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BNP Paribas' earnings slump

FRENCH bank BNP Paribas said yesterday its net profit slumped 21 percent in the first quarter as its retail banking activities in the United States were hammered amid the global economic downturn.

Paris-based BNP Paribas, the euro zone's largest bank by deposits, said net profit fell to1.56 billion euros (US$2.08 billion) in the first quarter from 1.98 billion euros a year earlier.

Earnings slumped on higher loan losses and market turmoil despite a 28 percent increase in revenue, driven by the investment banking division's record-high income.

"The crisis is ongoing, and it's going to continue for a long time," BNP Paribas Chief Executive Baudoin Prot said at a press conference. "We are far from a return to calm on the markets."

BNP Paribas' retail banking businesses outside of its main French and Italian markets were among its hardest hit divisions in the quarter, especially its US retail bank BancWest, which had a pre-tax loss of 29 million euros in the quarter compared to a profit of 151 million euros a year earlier.

Prot blamed the skyrocketing cost of risk in the quarter compared to a year earlier for the bank's profit slump. This was mainly a problem for the bank in the United States and Ukraine, as the economic downturn caused rising delinquency rates on some of the bank's loan portfolios, Prot said.

The bank, whose shares have risen nearly 40 percent so far this year, said it has launched a 100-million-euro cost-cutting program at San Francisco-based BancWest after operating expenses rose 3.3 percent in the quarter.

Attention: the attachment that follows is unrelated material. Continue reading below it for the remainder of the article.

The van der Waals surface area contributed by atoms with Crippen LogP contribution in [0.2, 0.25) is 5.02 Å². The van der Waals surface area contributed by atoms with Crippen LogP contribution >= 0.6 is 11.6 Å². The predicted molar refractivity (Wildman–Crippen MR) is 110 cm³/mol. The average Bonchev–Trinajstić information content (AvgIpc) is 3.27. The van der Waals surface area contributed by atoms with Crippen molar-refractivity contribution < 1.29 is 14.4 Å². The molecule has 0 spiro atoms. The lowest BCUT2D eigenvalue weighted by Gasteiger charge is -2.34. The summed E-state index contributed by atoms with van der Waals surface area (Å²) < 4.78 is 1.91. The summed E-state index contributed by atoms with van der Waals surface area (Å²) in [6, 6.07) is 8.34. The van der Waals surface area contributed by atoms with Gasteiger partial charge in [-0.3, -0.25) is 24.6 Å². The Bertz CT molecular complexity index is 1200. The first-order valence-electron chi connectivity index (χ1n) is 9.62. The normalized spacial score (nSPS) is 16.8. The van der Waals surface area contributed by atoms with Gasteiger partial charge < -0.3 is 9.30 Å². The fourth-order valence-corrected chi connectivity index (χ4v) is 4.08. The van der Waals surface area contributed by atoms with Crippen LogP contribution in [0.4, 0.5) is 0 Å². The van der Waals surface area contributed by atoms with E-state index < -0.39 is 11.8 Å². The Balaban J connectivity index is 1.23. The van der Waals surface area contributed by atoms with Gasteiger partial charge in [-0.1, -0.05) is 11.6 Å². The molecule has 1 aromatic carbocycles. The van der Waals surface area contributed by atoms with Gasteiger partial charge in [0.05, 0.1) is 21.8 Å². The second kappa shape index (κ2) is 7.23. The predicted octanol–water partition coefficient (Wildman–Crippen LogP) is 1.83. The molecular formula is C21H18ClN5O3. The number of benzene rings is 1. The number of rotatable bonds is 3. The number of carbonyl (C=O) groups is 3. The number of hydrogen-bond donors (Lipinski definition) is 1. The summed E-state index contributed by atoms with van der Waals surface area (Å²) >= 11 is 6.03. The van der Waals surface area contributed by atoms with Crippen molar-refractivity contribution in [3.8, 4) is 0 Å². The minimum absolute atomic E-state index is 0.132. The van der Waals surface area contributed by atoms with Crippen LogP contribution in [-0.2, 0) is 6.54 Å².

In a statement, the French bank blamed the "continued deterioration of the economy and strong persisting turbulence in financial markets" for the first quarter performance.

Last week BNP Paribas completed its acquisition of Belgium's largest bank in a deal that makes it the largest bank in the euro zone by deposits.

BNP Paribas will take a 75 percent stake in Fortis Bank for 2.9 billion euros in stock, with the Belgian government keeping the rest.

Difficult year

Prot said an "industrial plan" for Fortis Bank will be completed by the fall, and that 2009 would "be another difficult year" for the bank.

Fortis ran into trouble during the financial panic last fall as investors doubted it could both handle investments losses and repay the massive debt it incurred in buying parts of ABN Amro of the Netherlands.

Facing a run by depositors, Fortis struck a deal with the Dutch, Belgian and Luxembourg governments to save it from bankruptcy. The governments carved it up along national lines.

BNP Paribas' investment banking arm, the biggest and most profitable division in the quarter, posted a massive jump in revenue thanks to what the bank deemed "unprecedented volumes" in its fixed-income business.

Investment banking revenue nearly tripled to 3.7 billion euros from 1.3 billion euros a year earlier, which forced the bank to provision so much for bankers' bonuses that operating costs for the division nearly doubled.

Prot noted, however, that these bonuses would depend on the bank's performance over the coming three quarters and that the bank's bonus practices "fully complied" with both French and international regulations.

Large bonuses at banks and other companies seeking government bailouts have been a focus of frustration by taxpayers in many countries.


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